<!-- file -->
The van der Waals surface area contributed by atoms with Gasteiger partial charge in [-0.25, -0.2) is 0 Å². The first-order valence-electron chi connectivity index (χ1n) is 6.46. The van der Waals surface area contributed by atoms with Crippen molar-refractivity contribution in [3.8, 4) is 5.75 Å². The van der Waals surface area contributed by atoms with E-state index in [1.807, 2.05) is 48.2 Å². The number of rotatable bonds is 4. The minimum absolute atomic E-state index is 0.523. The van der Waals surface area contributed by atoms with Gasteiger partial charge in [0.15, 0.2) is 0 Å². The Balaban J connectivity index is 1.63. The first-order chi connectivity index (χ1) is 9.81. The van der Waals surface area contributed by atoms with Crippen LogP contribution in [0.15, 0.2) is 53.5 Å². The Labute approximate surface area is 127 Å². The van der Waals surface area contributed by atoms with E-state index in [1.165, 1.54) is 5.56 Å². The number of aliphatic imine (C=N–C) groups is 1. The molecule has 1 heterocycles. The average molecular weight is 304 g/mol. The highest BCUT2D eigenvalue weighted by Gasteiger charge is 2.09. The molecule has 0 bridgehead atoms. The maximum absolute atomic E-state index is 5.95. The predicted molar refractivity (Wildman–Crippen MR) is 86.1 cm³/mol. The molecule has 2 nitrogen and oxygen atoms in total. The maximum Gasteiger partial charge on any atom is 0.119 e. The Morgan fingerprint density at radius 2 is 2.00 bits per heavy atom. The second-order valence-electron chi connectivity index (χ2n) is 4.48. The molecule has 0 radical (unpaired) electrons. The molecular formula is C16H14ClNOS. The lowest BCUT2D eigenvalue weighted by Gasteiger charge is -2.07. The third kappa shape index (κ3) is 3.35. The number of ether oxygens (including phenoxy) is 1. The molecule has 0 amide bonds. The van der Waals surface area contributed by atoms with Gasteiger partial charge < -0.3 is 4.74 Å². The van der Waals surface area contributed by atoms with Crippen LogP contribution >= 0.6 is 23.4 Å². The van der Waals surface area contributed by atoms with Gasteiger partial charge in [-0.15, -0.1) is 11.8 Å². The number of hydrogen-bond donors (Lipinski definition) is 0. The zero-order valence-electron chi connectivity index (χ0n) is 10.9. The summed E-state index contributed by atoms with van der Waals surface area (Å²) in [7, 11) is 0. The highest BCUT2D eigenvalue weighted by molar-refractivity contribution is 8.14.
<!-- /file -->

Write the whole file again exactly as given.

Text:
The van der Waals surface area contributed by atoms with Gasteiger partial charge in [-0.25, -0.2) is 0 Å². The first-order valence-electron chi connectivity index (χ1n) is 6.46. The van der Waals surface area contributed by atoms with Crippen molar-refractivity contribution in [3.8, 4) is 5.75 Å². The van der Waals surface area contributed by atoms with E-state index in [1.807, 2.05) is 48.2 Å². The number of rotatable bonds is 4. The minimum absolute atomic E-state index is 0.523. The van der Waals surface area contributed by atoms with Gasteiger partial charge in [0.15, 0.2) is 0 Å². The Balaban J connectivity index is 1.63. The first-order chi connectivity index (χ1) is 9.81. The van der Waals surface area contributed by atoms with Crippen LogP contribution in [0.15, 0.2) is 53.5 Å². The Labute approximate surface area is 127 Å². The van der Waals surface area contributed by atoms with E-state index in [1.165, 1.54) is 5.56 Å². The number of aliphatic imine (C=N–C) groups is 1. The molecule has 1 heterocycles. The average molecular weight is 304 g/mol. The highest BCUT2D eigenvalue weighted by Gasteiger charge is 2.09. The molecule has 0 bridgehead atoms. The maximum absolute atomic E-state index is 5.95. The predicted molar refractivity (Wildman–Crippen MR) is 86.1 cm³/mol. The molecule has 2 nitrogen and oxygen atoms in total. The maximum Gasteiger partial charge on any atom is 0.119 e. The Morgan fingerprint density at radius 2 is 2.00 bits per heavy atom. The second-order valence-electron chi connectivity index (χ2n) is 4.48. The molecule has 0 radical (unpaired) electrons. The molecular formula is C16H14ClNOS. The lowest BCUT2D eigenvalue weighted by Gasteiger charge is -2.07. The third kappa shape index (κ3) is 3.35. The number of ether oxygens (including phenoxy) is 1. The molecule has 0 amide bonds. The van der Waals surface area contributed by atoms with Gasteiger partial charge < -0.3 is 4.74 Å². The van der Waals surface area contributed by atoms with Crippen LogP contribution >= 0.6 is 23.4 Å². The van der Waals surface area contributed by atoms with Gasteiger partial charge in [-0.15, -0.1) is 11.8 Å². The number of hydrogen-bond donors (Lipinski definition) is 0. The zero-order valence-electron chi connectivity index (χ0n) is 10.9. The summed E-state index contributed by atoms with van der Waals surface area (Å²) in [7, 11) is 0. The highest BCUT2D eigenvalue weighted by molar-refractivity contribution is 8.14.